Lazaridou, Konstantina; Gruetze, Toni; Naumann, Felix
Proceedings of the ACM Conference on Web Science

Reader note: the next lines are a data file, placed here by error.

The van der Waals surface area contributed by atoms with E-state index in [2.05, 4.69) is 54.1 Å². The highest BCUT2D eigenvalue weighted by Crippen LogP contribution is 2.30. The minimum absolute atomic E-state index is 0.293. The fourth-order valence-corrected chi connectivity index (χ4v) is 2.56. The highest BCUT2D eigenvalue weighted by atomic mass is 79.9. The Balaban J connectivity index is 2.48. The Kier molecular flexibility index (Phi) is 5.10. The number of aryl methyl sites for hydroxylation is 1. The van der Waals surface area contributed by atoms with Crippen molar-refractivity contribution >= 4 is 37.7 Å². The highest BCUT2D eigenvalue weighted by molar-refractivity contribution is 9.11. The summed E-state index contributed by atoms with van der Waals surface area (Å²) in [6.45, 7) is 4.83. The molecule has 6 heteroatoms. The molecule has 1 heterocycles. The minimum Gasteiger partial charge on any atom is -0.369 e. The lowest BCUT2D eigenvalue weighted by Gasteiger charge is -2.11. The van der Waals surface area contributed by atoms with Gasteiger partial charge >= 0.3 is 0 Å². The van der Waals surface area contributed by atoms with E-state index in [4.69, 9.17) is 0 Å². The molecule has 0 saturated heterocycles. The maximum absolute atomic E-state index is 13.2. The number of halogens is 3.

In today's social media, news often spread faster than in mainstream media, along with additional context and aspects about the current affairs. Consequently, users in social networks are up-to-date with the details of real-world events and the involved individuals. Examples include crime scenes and potential perpetrator descriptions, public gatherings with rumors about celebrities among the guests, rallies by prominent politicians, concerts by musicians, etc. We are interested in the problem of tracking persons mentioned in social media, namely detecting the locations of individuals by leveraging the online discussions about them. Existing literature focuses on the well-known and more convenient problem of user location detection in social media, mainly as the location discovery of the user profiles and their messages. In contrast, we track individuals with text mining techniques, regardless whether they hold a social network account or not. We observe what the community shares about them and estimate their locations. Our approach consists of two steps: firstly, we introduce a noise filter that prunes irrelevant posts using a recursive partitioning technique. Secondly, we build a model that reasons over the set of messages about an individual and determines his/her locations. In our experiments, we successfully trace the last U.S. presidential candidates through millions of tweets published from November 2015 until January 2017. Our results outperform previously introduced techniques and various baselines.